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$\displaystyle f(x) = \lim_{n \to \infty} ((\cos x )^n + (\sin x)^n))^{1/n}$. Then $\int _0 ^{\pi /2} f(x)\,dx$ is?

I proceeded by attempting to solve the limit first as the integral for the function with the powers is very difficult to solve but even using l'hospital twice (after taking log) I am not able to resolve the limit. How do I proceed?

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  • $\begingroup$ $$\int^{\frac{\pi}{4}}_{0}()dx+\int^{\frac{\pi}{2}}_{\frac{\pi}{4}}()dx$$ $\endgroup$ – jacky Feb 6 at 9:30
  • $\begingroup$ Sin and cos under those ranges are still greater than zero/less than one so the power $((\sin x)^n + (\cos x)^n)$ would still tend to 0. So I would end up solving the limit again? $\endgroup$ – user619072 Feb 6 at 9:35
  • $\begingroup$ If $x=0$ or $x=\frac{\pi}{2}$ the limit is $1$. For other values of $x$ you have an indeterminate limit of the type $0^0$. $\endgroup$ – PierreCarre Feb 6 at 9:44
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$$f(x)=\lim_{n\rightarrow \infty}\bigg((\cos x)^n+(\sin x)^n\bigg)^{\frac{1}{n}}$$

$$=\left\{\begin{matrix} \lim_{n\rightarrow \infty}\cos x\bigg[(\tan x)^n+1\bigg]^{\frac{1}{n}}=\cos x\;, \displaystyle x\in \bigg(0,\frac{\pi}{4}\bigg) & \\\ \lim_{n\rightarrow \infty}\sin x\bigg[(\cot x)^n+1\bigg]^{\frac{1}{n}}=\sin x\;, \displaystyle x\in \bigg(\frac{\pi}{4},\frac{\pi}{2}\bigg) & \end{matrix}\right.$$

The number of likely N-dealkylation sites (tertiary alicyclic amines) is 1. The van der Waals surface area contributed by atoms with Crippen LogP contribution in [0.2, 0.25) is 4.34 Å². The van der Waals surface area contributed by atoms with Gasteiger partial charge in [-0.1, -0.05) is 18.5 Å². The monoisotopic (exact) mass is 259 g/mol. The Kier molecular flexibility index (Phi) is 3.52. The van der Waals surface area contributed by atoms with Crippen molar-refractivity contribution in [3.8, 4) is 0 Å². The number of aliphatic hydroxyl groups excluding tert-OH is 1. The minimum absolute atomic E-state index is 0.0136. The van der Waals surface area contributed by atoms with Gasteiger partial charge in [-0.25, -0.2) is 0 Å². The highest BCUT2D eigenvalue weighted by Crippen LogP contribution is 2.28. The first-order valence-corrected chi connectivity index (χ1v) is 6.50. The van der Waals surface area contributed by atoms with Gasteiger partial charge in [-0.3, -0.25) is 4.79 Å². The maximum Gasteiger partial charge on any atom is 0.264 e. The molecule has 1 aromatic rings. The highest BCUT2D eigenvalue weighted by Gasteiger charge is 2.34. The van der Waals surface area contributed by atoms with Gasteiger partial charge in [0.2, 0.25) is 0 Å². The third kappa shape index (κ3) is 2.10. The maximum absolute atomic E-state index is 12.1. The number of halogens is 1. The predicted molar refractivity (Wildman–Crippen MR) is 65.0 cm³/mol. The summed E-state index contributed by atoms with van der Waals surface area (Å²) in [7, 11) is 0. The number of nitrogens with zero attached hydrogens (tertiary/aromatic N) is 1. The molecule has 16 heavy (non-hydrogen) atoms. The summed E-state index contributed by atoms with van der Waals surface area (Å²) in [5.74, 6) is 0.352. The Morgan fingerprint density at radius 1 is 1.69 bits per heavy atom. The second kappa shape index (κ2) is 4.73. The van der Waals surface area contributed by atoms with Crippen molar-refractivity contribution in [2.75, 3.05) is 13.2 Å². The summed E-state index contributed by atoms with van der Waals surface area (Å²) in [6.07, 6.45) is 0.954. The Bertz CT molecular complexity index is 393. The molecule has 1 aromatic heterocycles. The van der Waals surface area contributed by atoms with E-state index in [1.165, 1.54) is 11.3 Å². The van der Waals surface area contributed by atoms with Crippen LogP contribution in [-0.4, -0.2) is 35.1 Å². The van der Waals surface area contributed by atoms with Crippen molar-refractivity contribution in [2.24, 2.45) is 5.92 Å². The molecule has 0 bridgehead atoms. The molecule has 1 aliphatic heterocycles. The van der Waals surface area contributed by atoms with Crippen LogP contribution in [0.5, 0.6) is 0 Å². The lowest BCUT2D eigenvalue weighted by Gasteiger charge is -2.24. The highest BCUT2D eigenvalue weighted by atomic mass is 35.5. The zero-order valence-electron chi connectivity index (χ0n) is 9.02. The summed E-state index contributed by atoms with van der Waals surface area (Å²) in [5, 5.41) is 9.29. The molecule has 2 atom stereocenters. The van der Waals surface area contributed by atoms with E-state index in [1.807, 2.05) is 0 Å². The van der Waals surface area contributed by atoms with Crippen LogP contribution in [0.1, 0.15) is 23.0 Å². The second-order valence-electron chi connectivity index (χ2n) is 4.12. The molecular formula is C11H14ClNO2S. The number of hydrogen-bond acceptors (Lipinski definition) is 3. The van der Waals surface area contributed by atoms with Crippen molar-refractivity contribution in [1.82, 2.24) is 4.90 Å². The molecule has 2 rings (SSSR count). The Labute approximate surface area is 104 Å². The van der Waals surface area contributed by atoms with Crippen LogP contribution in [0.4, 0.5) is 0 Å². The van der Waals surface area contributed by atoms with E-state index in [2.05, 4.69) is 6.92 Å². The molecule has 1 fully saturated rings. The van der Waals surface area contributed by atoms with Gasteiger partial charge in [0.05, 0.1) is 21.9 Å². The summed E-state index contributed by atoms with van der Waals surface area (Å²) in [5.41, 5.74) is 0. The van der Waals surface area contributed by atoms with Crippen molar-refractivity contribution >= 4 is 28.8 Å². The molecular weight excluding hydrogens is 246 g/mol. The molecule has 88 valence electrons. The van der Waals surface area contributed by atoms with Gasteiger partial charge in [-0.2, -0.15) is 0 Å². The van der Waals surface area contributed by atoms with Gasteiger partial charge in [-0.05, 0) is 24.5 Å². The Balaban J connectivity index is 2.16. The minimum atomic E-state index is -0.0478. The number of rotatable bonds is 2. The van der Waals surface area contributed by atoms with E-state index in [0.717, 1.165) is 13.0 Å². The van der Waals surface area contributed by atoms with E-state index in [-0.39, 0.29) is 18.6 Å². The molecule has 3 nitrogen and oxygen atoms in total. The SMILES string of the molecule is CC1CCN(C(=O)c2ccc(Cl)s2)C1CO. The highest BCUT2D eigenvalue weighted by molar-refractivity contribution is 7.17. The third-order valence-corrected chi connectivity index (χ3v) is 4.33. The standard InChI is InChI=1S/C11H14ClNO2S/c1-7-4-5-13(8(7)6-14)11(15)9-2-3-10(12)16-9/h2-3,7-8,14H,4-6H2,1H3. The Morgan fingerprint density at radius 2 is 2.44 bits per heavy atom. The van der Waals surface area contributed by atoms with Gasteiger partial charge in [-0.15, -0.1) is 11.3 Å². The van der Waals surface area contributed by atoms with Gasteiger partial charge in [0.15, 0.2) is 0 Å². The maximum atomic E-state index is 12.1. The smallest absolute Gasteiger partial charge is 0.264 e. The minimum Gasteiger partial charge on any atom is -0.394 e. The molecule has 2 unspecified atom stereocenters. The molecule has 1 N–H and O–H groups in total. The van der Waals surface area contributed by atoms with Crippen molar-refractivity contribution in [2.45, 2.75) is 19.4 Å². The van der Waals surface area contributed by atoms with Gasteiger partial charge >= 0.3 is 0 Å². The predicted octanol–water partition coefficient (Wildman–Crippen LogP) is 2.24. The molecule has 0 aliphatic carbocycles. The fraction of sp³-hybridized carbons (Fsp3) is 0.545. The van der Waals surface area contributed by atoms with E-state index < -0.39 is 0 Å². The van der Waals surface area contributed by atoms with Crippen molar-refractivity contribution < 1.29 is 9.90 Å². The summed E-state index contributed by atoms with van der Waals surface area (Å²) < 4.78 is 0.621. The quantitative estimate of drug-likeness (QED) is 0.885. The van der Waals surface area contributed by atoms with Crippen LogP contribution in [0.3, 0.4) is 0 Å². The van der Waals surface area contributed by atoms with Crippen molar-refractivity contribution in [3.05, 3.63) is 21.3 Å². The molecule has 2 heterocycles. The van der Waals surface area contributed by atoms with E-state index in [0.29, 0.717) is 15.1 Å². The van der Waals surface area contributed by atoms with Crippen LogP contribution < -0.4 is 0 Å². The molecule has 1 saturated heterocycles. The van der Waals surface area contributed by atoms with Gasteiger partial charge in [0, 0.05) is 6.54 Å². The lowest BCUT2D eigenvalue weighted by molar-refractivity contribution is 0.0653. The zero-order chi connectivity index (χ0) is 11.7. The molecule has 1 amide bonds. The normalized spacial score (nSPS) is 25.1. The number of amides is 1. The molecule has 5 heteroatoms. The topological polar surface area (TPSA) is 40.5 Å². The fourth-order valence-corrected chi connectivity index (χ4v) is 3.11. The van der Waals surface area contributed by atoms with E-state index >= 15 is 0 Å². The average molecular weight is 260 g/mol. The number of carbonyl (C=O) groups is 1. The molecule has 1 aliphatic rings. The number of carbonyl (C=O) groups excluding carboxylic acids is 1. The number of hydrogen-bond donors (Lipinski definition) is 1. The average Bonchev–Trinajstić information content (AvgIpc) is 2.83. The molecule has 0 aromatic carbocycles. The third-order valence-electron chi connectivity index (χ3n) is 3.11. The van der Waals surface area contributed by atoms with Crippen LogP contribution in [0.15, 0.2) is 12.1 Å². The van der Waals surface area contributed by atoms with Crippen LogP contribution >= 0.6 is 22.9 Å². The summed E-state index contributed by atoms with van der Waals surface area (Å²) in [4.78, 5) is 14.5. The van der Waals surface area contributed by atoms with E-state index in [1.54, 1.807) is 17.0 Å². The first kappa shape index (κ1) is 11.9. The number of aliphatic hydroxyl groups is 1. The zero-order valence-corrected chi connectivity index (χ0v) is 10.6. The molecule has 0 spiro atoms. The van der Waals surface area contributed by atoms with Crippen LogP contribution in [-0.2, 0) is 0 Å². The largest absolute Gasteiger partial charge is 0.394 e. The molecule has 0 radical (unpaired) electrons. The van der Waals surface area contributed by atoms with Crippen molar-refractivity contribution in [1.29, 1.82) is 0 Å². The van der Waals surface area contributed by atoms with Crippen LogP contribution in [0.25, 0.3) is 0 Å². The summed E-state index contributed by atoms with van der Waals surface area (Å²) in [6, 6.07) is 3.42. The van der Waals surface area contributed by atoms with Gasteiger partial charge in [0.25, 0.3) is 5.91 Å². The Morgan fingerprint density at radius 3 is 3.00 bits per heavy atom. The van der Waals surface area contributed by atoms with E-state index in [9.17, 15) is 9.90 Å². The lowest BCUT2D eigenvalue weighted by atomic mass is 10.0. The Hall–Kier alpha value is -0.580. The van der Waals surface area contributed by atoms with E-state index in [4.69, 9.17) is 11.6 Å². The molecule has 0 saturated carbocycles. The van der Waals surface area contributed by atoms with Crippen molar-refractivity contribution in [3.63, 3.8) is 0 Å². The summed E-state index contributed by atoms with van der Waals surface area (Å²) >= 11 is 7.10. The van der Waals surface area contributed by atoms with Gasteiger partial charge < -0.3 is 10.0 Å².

$$\int^{\frac{\pi}{2}}_{0}f(x)dx = \int^{\frac{\pi}{4}}_{0}\cos xdx +\int^{\frac{\pi}{2}}_{\frac{\pi}{4}}\sin xdx$$

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$\lim (a^{n}+b^{n})^{1/n}=\max \{a,b\}$ for any $a , b>0$ which makes the question very easy to answer. To prove this take $a<b$ and write $(a^{n}+b^{n})^{1/n}=a(1+(b/a)^{n})^{1/n}$; use the fact that $\log(1+x)$ behaves like $x$ for $x$ small.

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    $\begingroup$ Kavi.Very nice answer. Could use $a \lt a(1+(b/a)^b)^{1/n} \lt a(2)^{1/n}.$ $\endgroup$ – Peter Szilas Feb 6 at 9:55
  • $\begingroup$ @PeterSzilas Agreed. Thanks. $\endgroup$ – Kavi Rama Murthy Feb 6 at 9:57
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For numbers $a,b \ge 0$ we have

$(a^n+b^n)^{1/n} \to \max \{a,b\}$ as $n \to \infty.$. Hence

$f(x)= \max \{ \cos x, \sin x\}$ for $x \in [0, \pi/2].$ This gives

$f(x)= \cos x$ $x \in [0, \pi/4]$ and $f(x)= \sin x$ for $ x \in [\pi/4,\pi/2].$

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  • $\begingroup$ Check the last line, $[\pi/4,\pi/2]$ maybe? $\endgroup$ – Oscar Lanzi Feb 6 at 10:35
  • $\begingroup$ Ooops ! Thanks ! $\endgroup$ – Fred Feb 6 at 11:47

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